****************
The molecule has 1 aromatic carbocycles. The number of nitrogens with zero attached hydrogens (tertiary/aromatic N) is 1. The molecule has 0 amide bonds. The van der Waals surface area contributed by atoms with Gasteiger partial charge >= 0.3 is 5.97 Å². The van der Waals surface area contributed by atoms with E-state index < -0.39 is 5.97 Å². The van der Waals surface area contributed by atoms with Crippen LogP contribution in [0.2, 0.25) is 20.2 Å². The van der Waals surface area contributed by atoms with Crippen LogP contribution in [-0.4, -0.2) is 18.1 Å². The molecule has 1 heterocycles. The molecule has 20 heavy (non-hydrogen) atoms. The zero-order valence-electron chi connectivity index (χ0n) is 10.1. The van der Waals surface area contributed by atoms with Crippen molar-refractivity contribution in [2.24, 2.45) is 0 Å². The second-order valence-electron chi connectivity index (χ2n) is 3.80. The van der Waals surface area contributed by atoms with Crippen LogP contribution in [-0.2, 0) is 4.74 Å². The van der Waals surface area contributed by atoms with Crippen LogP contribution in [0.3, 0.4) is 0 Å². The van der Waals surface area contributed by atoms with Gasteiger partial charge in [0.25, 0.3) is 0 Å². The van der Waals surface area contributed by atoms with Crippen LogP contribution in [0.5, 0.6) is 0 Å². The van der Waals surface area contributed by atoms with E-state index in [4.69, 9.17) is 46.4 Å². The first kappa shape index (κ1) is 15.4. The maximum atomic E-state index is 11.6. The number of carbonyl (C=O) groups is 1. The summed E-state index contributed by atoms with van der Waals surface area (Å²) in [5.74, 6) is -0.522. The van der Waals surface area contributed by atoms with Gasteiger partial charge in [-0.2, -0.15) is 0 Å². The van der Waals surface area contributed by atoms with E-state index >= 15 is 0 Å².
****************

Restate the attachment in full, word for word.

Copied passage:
The molecule has 1 aromatic carbocycles. The number of nitrogens with zero attached hydrogens (tertiary/aromatic N) is 1. The molecule has 0 amide bonds. The van der Waals surface area contributed by atoms with Gasteiger partial charge >= 0.3 is 5.97 Å². The van der Waals surface area contributed by atoms with E-state index < -0.39 is 5.97 Å². The van der Waals surface area contributed by atoms with Crippen LogP contribution in [0.2, 0.25) is 20.2 Å². The van der Waals surface area contributed by atoms with Crippen LogP contribution in [-0.4, -0.2) is 18.1 Å². The molecule has 1 heterocycles. The molecule has 20 heavy (non-hydrogen) atoms. The zero-order valence-electron chi connectivity index (χ0n) is 10.1. The van der Waals surface area contributed by atoms with Crippen molar-refractivity contribution in [2.24, 2.45) is 0 Å². The second-order valence-electron chi connectivity index (χ2n) is 3.80. The van der Waals surface area contributed by atoms with Crippen LogP contribution in [-0.2, 0) is 4.74 Å². The van der Waals surface area contributed by atoms with Crippen LogP contribution in [0.3, 0.4) is 0 Å². The van der Waals surface area contributed by atoms with Gasteiger partial charge in [0.25, 0.3) is 0 Å². The van der Waals surface area contributed by atoms with Crippen LogP contribution in [0.5, 0.6) is 0 Å². The van der Waals surface area contributed by atoms with E-state index in [4.69, 9.17) is 46.4 Å². The first kappa shape index (κ1) is 15.4. The maximum atomic E-state index is 11.6. The number of carbonyl (C=O) groups is 1. The summed E-state index contributed by atoms with van der Waals surface area (Å²) in [5.74, 6) is -0.522. The van der Waals surface area contributed by atoms with Gasteiger partial charge in [-0.2, -0.15) is 0 Å². The van der Waals surface area contributed by atoms with E-state index >= 15 is 0 Å².